A Learning Experience in Inquiry-Based Physics with Immersive Virtual Reality: Student Perceptions and an Interaction Effect Between Conceptual Gains and Attitudinal Profiles
The integration of immersive virtual reality (VR) in authentic science classrooms can result in a totally new learning experience for the students. However, the effect of such a learning experience on students’ conceptual learning gains and their perceptions of the experience, while considering students’ pre-existing science- and digital technologies-related attitudinal profiles, has not been explored to date. In this study, we have enacted a 90-min technology-enhanced inquiry-based intervention with high-school students (n = 107), on the topic of the Special Theory of Relativity in a Physics course, using a learning experience design, structured around an immersive VR simulation. Firstly, we aimed at examining students’ attitudinal profiles and, secondly, at exploring the potential differences of those profiles in relation to conceptual learning gains and perceptions of the learning experience. A clustering analysis has revealed two attitudinal profiles: the low-attitudes profile (n = 48) included students with low science- and digital technologies-related attitudes, and the opposite for the high-attitudes profile (n = 59). Results from a 2 × 2 RM ANOVA indicated a statistically significant interaction between conceptual learning gains and attitudinal profiles. In addition, a one-way MANOVA test showed statistically significant differences between the two profiles in relation to students’ perceptions of the learning experience, with the students of the high-attitude profile outperforming their counterparts. We discuss our findings, focusing on the implications of students’ individual differences in learning and attitudes linked to the integration of immersive VR in inquiry-based instruction.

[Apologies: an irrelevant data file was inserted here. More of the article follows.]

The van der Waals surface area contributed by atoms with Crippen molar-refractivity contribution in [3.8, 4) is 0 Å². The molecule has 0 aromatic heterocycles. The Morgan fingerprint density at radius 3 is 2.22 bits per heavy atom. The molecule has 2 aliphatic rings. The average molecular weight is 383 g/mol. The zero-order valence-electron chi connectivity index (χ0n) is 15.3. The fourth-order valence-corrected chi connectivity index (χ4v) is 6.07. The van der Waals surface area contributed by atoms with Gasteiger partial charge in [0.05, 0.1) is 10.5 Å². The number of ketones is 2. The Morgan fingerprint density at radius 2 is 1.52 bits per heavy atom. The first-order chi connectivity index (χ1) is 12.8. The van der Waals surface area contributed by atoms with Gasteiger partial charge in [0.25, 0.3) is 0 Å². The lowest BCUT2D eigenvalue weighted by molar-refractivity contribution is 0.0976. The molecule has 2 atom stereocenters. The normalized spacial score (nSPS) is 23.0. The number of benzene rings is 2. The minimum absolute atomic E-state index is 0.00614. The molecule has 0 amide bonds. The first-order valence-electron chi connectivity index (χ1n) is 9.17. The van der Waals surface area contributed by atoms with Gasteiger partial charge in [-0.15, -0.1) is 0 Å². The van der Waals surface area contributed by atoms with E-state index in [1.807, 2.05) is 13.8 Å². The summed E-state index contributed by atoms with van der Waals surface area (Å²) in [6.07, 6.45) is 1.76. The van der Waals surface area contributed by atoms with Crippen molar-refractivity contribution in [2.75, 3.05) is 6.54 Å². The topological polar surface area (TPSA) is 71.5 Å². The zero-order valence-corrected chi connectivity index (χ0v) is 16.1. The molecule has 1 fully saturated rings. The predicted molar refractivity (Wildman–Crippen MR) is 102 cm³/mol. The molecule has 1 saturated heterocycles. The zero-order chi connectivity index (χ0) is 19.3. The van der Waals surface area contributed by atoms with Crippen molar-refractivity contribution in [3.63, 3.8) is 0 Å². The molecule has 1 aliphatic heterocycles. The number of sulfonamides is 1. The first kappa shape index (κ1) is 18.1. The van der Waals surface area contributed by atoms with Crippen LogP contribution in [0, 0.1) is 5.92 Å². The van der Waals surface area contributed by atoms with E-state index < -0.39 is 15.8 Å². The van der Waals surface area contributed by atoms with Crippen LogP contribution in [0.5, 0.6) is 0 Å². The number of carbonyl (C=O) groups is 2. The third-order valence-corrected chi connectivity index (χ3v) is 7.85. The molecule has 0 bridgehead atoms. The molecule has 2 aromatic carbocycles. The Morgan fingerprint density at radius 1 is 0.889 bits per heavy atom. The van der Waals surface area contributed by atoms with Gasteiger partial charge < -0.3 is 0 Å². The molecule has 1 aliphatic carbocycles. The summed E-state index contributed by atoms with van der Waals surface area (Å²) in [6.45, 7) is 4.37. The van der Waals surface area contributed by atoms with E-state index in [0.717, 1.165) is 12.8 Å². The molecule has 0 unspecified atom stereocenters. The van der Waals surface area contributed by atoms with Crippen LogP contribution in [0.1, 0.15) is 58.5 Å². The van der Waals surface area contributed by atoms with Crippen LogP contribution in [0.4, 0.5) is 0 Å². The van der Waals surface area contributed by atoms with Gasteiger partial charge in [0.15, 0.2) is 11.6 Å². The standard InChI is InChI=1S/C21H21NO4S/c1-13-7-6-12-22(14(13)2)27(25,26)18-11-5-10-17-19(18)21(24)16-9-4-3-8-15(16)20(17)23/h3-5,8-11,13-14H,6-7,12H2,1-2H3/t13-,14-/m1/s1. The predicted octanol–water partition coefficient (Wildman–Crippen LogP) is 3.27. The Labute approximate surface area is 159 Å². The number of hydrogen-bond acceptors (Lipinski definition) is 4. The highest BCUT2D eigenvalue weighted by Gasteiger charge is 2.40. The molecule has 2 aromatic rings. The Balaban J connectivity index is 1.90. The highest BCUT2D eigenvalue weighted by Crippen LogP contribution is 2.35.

Tsivitanidou et al (in press) JOST_VR in physics education.pdf